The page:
Psychopharmacology

, Volume 203, Issue 1, pp 23–32

Effects of a cannabinoid receptor (CB) 1 antagonist AM251 on behavioral sensitization to nicotine in a rat model of novelty-seeking behavior: correlation with hippocampal 5HT

  • Amrinder S. Bhatti
  • Cigdem Aydin
  • Ozge Oztan
  • Zhiyuan Ma
  • Penny Hall
  • Rui Tao
  • Ceylan Isgor
Original Investigation

Abstract

Rationale

There are marked individual differences in the efficacy of mainstream nicotine cessation agents in preventing relapse. A rat model of novelty-seeking phenotype was reported to have predictive value for psychostimulant taking behavior where locomotor reactivity to novelty is used to rank high (HR, highest 1/3) versus low (LR, lowest 1/3) responsiveness to novelty in outbred rats. We tested the hypothesis that a cannabinoid receptor (CB) 1 antagonist that is in clinical trials for smoking cessation may reverse behaviorally sensitizing effects of nicotine in HRs and repeated nicotine-induced elevations in hippocampal 5HT.

Materials and methods

Adolescent LRHR rats underwent intermittent behavioral sensitization to nicotine regimen with or without a CB1 receptor antagonist AM251 or bupropion treatment following nicotine training during 1 week of nicotine-free period. Expression of behavioral sensitization to nicotine was assessed in response to a low-dose nicotine challenge. Using the same sensitization regimen and therapeutic treatments, hippocampal 5HT levels were measured via in vivo microdialysis in response to the nicotine challenge.

Results

HR but not LR animals showed behavioral sensitization to a low-dose nicotine challenge following intermittent nicotine training and 1 week of injection-free period. AM251 (5 mg/kg, i.p.) but not bupropion administration during injection-free period successfully reversed locomotor sensitization to nicotine challenge in HRs. AM251 treatment also reversed nicotine-induced elevations in extracellular 5HT in the HR hippocampal hilus.

Conclusion

These data suggest that CB1 antagonists may prevent locomotor sensitization to nicotine and reverse nicotine-induced elevations in hippocampal 5HT in high novelty seekers.

Keywords

Cannabinoid receptor Hippocampus Novelty seeking Nicotine sensitization Bupropion Serotonin 

References

  1. Balfour DJK, Ridley DL (2000) The effects of nicotine on neural pathways implicated in depression: a factor in nicotine addiction? Pharmacol Biochem Behav 66:79–85PubMedCrossRefGoogle Scholar
  2. Ballaz S, Akil H, Watson SJ (2007) Analysis of 5HT6 and 5HT7 receptor gene expression in rats showing differences in novelty-seeking behavior. Neuroscience 147:428–438PubMedCrossRefGoogle Scholar
  3. Bhatti AS, Hall P, Ma Z, Tao R, Isgor C (2007) Hippocampus modulates the behaviorally-sensitizing effects of nicotine in a rat model of novelty-seeking: potential role for mossy fibers. Hippocampus 17:922–933PubMedCrossRefGoogle Scholar
  4. Brody AL, Mandelkern MA, Lee G, Smith E, Sadeghi M, Saxena S et al (2004) Attenuation of cue-induced cigarette craving and anterior cingulate cortex activation in bupropion-treated smokers: a preliminary study. Psychiatry Res 130:269–281PubMedCrossRefGoogle Scholar
  5. Brog JS, Salyapongse A, Deutch AY, Zahm DS (1993) The patterns of afferent innervation of the core and shell in the “accumbens” part of the ventral striatum: immunohistochemical detection of retrogradely transported Fluoro-Gold. J Comp Neurol 338:255–278PubMedCrossRefGoogle Scholar
  6. Castane A, Valjent E, Ledent C, Parmentier M, Maldonado R, Valverde O (2002) Lack of CB1 cannabinoid receptors modifies nicotine behavioral responses, but not nicotine abstinence. Neuropharmacology 43:857–867PubMedCrossRefGoogle Scholar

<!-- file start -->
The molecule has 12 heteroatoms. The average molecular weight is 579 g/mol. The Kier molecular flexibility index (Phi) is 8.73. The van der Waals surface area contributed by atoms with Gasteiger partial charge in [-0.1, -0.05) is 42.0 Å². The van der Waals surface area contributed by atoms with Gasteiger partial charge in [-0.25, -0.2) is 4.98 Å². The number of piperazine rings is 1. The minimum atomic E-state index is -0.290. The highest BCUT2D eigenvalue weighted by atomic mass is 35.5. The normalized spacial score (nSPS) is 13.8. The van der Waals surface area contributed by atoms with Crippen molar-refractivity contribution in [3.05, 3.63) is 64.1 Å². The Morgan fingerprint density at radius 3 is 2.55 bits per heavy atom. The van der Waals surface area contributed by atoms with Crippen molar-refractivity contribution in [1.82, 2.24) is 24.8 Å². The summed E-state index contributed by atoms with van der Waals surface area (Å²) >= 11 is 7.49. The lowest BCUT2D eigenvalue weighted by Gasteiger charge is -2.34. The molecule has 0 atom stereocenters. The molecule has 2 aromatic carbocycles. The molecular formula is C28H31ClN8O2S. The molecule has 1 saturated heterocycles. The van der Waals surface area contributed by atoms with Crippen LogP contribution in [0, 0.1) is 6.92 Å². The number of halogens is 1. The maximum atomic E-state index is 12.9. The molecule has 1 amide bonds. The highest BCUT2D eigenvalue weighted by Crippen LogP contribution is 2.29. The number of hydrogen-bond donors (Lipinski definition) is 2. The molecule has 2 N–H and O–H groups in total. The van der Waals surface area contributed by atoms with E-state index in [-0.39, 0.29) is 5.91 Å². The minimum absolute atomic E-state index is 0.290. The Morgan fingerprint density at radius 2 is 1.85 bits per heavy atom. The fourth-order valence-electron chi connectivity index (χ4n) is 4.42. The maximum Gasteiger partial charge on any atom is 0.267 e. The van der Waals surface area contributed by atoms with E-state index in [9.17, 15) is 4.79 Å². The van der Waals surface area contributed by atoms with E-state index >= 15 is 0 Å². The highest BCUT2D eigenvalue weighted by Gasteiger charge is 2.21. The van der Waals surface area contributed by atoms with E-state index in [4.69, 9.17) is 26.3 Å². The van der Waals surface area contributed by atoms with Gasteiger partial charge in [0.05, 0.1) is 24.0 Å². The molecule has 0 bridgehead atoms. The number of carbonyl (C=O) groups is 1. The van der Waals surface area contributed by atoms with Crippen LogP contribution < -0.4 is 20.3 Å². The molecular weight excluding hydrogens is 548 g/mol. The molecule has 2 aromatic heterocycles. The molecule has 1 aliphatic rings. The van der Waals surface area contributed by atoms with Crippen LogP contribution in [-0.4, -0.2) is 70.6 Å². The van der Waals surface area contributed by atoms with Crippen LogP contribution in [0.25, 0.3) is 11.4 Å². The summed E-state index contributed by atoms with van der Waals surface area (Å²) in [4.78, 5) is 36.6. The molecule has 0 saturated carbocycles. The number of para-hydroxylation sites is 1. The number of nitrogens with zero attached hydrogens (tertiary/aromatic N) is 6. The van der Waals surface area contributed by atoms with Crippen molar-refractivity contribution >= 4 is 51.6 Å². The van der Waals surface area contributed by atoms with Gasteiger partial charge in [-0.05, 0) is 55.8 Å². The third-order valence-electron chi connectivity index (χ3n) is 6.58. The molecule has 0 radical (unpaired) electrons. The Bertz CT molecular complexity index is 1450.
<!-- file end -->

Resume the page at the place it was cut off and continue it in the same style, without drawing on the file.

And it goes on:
7. Cohen C, Perrault G, Voltz C, Steinberg R, Soubrie P (2002) SR141716, a central cannabinoid (CB(1)) receptor antagonist, blocks the motivational and dopamine-releasing effects of nicotine in rats. Behav Pharmacol 13:451–463PubMedGoogle Scholar
  8. Covey LS (1999) Tobacco cessation among patients with depression. Prim Care 26:691–706PubMedGoogle Scholar
  9. Cryan JF, Gasparini F, van Heeke G. Markou A (2003) Non-nicotinic neuropharmacological strategies for nicotine dependence: beyond bupropion. DDT 8:1025–1034PubMedGoogle Scholar
  10. Dwoskin LP, Rauhut AS, King-Pospisil KA, Bardo MT (2006) Review of the pharmacology and clinical profile of bupropion, an antidepressant and tobacco use cessation agent. CNS Drug Rev 12:178–207PubMedCrossRefGoogle Scholar
  11. Egertova M, Elphick MR (2000) Localization of cannabinoid receptors in the rat brain using antibodies to the intracellular C-terminal tail of CB1. J Comp Neurol 422:159–171PubMedCrossRefGoogle Scholar
  12. Fabian-Fine R, Skehel P, Errington ML, Davies HA, Sher E, Stewart MG et al (2001) Ultrastructural distribution of the alpha7 nicotinic acetylcholine receptor subunit in rat hippocampus. J Neurosci 21:7993–8003PubMedGoogle Scholar
  13. File SE, Kenny PJ, Ouagazzal A-M (1998) Anxiolytic and anxiogenic effects of nicotine in the social interaction test: role of the dorsal hippocampus. Behav Neurosci 112:1423–1429PubMedCrossRefGoogle Scholar
  14. Gobbi G, Bambico FR, Mangieri R, Bortolato M, Campologno P, Solinas M et al (2005) Antidepressant-like activity and modulation of brain monoaminergic transmission by blockade of anandamide hydrolysis. Proc Natl Acad Sci USA 102:18620–18625PubMedCrossRefGoogle Scholar
  15. Haring M, Marsicano G, Lutz B, Monory K (2007) Identification of the cannabinoid receptor type 1 in serotonergic cells of raphe nuclei in mice. Neuroscience 146:1212–19PubMedCrossRefGoogle Scholar
  16. Hooks MS, Jones GH, Smith AD, Neill DB, Justice JB Jr (1991) Response to novelty predicts the locomotor and nucleus accumbens dopamine response to cocaine. Synapse 9:121–128PubMedCrossRefGoogle Scholar
  17. Hurt RD, Sachs DP, Glover ED, Offord KP, Johnston JA, Dale LC et al (1997) A comparison of sustained-release bupropion and placebo for smoking cessation. N Engl J Med 337:1195–1202PubMedCrossRefGoogle Scholar
  18. Kabbaj M, Isgor C, Watson SJ, Akil H (2002) Stress during adolescence alters behavioral sensitization to amphetamine. Neuroscience 113(2):395–400PubMedCrossRefGoogle Scholar
  19. Kenny PJ, Cheetah S, File SE (2000a) Anxiogenic effects of nicotine in the dorsal hippocampus are mediated by 5HT1A and not by muscarinic M1. Neuropsychopharmacology 39:300–307Google Scholar